Hiring hang-ups: Some Northside businesses still struggling to find enough employees
By Sean P. Ray | Managing Editor
Shoppers at BreadWorks in January may have been surprised to see a sign outside the bakery declaring that it would be closed on Sundays and Wednesdays due to staffing issues.
While the worst of the COVID-19 pandemic may be over, the fallout from the disease continues to have a major impact on various parts of society. Difficulty in finding workers is one area which is still troubling multiple businesses, and the Northside is not immune to this issue.
“The reason we did that is because we had nobody to bake the bread and nobody to deliver the bread,” said Fred Hartman, owner of BreadWorks, on the closures.
Previously the bakery was able to operate seven days a week. However, Hartman has been finding it difficult to hire enough workers to cover every shift. While daytime shifts can be filled more easily, baking can run until midnight at BreadWorks, and it is those nighttime hours that Hartman has had trouble filling.
Hartman himself has even had to step in to perform deliveries in order to meet his customers’ demands.
“Three routes a week,” he said. “I’m here 43 years — we started the business in 1979 — and anywhere in the last six to eight months, I’ve been on a steady schedule delivering three routes.”
Hartman said he has increased starting wages at BreadWorks to attract more workers. He has also attempted to promote the benefits of working at the bakery, such as the low cost health insurance offered, the profit sharing benefits and flexible hours.
However, he said some people don’t feel comfortable working in an open environment with many people after the COVID-19 pandemic flared up. Further, he thinks part of the problem in drawing new workers is in how people view baking as a profession.
“I don’t think the public looks at baking as it could be a lifelong passion for you,” he said. “The baking industry definitely needs to get people in who want to work.”
Cara Todhunter, executive director of Reformed Presbyterian Home, has faced similar issues in finding enough workers.
“I probably have one or two (Certified Nursing Assistant) applicants in a period of two months, when it used to be I had two applicants in a period of a week,” Todhunter said.
Todhunter said the senior-living home has fortunately done better than some of its contemporaries thanks to a relatively low turnover rate. She attributed this to many of the staff being Northsiders themselves, creating a “tight-knit” community of employees.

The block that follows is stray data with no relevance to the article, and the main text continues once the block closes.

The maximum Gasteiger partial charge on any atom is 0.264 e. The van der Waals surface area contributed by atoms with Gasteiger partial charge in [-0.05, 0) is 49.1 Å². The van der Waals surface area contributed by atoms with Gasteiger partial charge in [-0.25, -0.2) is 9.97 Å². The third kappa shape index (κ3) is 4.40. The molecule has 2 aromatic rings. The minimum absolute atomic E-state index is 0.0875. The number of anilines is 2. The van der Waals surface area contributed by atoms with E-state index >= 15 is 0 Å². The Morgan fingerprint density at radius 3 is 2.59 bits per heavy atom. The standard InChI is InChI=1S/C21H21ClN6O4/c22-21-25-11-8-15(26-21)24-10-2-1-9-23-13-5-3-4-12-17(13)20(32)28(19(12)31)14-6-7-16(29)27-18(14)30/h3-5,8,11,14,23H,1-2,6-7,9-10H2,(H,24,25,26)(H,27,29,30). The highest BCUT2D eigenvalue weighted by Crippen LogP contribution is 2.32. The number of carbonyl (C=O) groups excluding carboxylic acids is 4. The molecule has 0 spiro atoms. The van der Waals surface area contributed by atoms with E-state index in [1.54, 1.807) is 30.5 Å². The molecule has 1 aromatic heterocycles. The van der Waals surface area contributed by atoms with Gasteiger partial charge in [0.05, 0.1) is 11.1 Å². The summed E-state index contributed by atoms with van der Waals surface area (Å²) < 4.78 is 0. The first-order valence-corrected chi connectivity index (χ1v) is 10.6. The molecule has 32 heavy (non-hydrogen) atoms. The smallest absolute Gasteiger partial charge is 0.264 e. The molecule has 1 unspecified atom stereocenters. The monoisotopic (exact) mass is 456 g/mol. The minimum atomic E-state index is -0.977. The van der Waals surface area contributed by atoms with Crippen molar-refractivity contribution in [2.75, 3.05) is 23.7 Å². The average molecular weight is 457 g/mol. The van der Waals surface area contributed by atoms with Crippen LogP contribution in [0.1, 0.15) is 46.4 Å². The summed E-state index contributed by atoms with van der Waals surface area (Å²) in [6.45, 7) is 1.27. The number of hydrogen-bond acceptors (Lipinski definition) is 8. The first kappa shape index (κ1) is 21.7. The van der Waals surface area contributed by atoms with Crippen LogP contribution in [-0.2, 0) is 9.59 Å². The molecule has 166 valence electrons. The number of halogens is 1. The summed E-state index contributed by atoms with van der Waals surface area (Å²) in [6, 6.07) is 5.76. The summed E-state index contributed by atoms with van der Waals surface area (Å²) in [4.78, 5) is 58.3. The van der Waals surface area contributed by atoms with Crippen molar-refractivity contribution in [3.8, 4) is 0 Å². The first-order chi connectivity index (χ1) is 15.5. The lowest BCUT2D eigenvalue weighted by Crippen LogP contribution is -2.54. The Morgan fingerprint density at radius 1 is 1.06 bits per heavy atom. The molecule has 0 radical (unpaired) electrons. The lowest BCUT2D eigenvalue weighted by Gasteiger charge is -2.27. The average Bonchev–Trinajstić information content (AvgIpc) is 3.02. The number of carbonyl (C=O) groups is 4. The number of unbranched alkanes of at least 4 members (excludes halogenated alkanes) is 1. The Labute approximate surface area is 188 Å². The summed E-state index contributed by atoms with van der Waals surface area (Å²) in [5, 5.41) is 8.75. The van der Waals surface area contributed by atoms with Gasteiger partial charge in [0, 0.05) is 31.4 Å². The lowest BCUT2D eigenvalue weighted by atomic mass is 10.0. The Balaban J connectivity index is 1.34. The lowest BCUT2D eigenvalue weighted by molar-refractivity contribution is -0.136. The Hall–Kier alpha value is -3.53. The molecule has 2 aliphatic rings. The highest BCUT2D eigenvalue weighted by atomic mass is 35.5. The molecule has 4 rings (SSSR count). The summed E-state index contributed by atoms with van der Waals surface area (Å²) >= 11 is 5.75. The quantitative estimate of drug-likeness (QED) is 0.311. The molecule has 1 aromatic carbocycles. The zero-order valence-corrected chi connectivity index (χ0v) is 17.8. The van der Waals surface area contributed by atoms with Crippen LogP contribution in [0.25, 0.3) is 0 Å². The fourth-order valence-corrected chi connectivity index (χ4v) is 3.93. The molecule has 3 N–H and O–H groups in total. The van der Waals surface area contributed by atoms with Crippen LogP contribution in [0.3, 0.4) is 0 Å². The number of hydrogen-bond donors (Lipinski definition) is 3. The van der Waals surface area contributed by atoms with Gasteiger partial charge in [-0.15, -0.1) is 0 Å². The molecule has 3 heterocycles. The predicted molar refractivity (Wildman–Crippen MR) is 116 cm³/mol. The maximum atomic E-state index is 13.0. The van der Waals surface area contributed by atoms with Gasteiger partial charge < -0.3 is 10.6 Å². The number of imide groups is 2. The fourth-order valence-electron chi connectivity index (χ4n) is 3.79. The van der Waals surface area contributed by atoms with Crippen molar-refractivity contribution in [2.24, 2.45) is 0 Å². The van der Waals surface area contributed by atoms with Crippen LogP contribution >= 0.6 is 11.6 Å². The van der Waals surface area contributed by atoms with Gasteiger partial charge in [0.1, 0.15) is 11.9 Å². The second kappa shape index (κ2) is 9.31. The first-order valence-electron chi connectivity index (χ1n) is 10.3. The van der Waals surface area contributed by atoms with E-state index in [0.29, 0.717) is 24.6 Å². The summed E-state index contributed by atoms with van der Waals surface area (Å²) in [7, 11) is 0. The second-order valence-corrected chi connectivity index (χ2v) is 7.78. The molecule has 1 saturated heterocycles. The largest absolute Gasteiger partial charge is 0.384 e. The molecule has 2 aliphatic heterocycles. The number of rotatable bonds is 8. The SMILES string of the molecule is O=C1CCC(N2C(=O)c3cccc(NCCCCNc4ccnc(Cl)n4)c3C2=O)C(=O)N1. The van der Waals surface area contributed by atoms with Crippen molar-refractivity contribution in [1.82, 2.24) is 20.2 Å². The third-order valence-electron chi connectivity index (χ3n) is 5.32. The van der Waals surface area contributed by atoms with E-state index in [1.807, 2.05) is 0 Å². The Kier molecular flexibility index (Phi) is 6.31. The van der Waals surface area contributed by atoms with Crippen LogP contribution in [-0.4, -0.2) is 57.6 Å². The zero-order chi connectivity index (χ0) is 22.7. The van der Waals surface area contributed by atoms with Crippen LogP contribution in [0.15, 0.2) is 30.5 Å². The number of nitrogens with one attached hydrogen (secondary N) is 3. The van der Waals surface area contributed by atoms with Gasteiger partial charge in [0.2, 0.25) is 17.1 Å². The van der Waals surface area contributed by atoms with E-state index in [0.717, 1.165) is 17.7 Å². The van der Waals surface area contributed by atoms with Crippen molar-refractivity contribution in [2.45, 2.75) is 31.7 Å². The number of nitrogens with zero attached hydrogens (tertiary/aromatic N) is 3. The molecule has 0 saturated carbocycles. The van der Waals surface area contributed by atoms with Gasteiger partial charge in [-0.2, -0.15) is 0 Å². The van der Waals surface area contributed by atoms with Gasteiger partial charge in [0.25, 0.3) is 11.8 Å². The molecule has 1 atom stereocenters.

“That’s a benefit to us, because when they come here and work, they stay,” she said. “I have employees who have been here up to 30 or 40 years, and that’s due to their dedication to the community and they’re close to home.”
However, the shortage of new workers has created many issues. Todhunter said it has stifled Reformed Presbyterian Home’s ability to expand on its services, as well as created a struggle to keep up on maintenance for the building.
“We’ve had difficulty hiring for housekeeping positions, or at least getting people to show up for work when we hire them,” she said, “and that definitely puts a strain on our daily operations.”
Ellie Wentz, coordinator for the NorthSideWorks program at the Northside North Shore Chamber of Commerce, said the hospitality industry appears to be the most affected area in terms of employment troubles. NorthSideWorks is an employment program started by the chamber of commerce which aims to educate people about employment opportunities and promote pathways to careers.
“I will say I don’t think it’s as dire as during the heart of the pandemic,” Wentz said. “People are still needing people, and I think they always will.”
However, she’s noticed many businesses having to change how they operate due to employment problems, such as being open on fewer days or shorter hours.
Wentz said the pandemic brought out many longstanding employment barriers to the fore. She believes that by working around those barriers, businesses can have an easier time getting workers.
“Like childcare for example,” she said. “People are realizing that if I’m an employer, I need to have options if people want to work.”
She said in instances where a business can’t offer a pay raise, flexible hours or providing bus passes can be alternate ways to attract workers.
Wentz also feels there’s been a gap in information for people searching for work. Potential employees may be unaware of training opportunities to become skilled in certain trades.
“You can come out making really good money, people just don’t know about it,” she said.
Making potential workers aware of such training opportunities is something NorthSideWorks attempts to do. Wentz called the “information gap” about such trainings the biggest issue she sees during this time of hiring difficulties for employers.
NorthSideWorks has also created an employer resource guide to help businesses with finding workers. The guide can be found online at northsidechamberofcommerce.com/community/northsideworks/.